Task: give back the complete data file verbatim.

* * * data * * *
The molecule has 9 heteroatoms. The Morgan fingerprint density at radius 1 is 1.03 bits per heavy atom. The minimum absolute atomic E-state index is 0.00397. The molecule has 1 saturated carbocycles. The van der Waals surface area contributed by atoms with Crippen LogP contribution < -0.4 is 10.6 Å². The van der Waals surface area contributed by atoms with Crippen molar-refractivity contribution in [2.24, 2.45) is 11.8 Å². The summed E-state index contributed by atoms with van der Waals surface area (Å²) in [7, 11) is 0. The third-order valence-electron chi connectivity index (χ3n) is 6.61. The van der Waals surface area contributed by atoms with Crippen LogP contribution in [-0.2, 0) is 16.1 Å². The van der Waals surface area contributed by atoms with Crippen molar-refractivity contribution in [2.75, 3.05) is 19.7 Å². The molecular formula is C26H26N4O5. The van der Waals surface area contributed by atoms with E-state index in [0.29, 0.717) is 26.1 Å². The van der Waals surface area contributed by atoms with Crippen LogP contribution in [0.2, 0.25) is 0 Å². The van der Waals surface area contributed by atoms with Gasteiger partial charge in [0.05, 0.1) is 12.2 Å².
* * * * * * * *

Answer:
The molecule has 9 heteroatoms. The Morgan fingerprint density at radius 1 is 1.03 bits per heavy atom. The minimum absolute atomic E-state index is 0.00397. The molecule has 1 saturated carbocycles. The van der Waals surface area contributed by atoms with Crippen LogP contribution < -0.4 is 10.6 Å². The van der Waals surface area contributed by atoms with Crippen molar-refractivity contribution in [2.24, 2.45) is 11.8 Å². The summed E-state index contributed by atoms with van der Waals surface area (Å²) in [7, 11) is 0. The third-order valence-electron chi connectivity index (χ3n) is 6.61. The van der Waals surface area contributed by atoms with Crippen LogP contribution in [-0.2, 0) is 16.1 Å². The van der Waals surface area contributed by atoms with Crippen molar-refractivity contribution in [2.75, 3.05) is 19.7 Å². The molecular formula is C26H26N4O5. The van der Waals surface area contributed by atoms with E-state index in [0.29, 0.717) is 26.1 Å². The van der Waals surface area contributed by atoms with Crippen LogP contribution in [0.2, 0.25) is 0 Å². The van der Waals surface area contributed by atoms with Gasteiger partial charge in [0.05, 0.1) is 12.2 Å².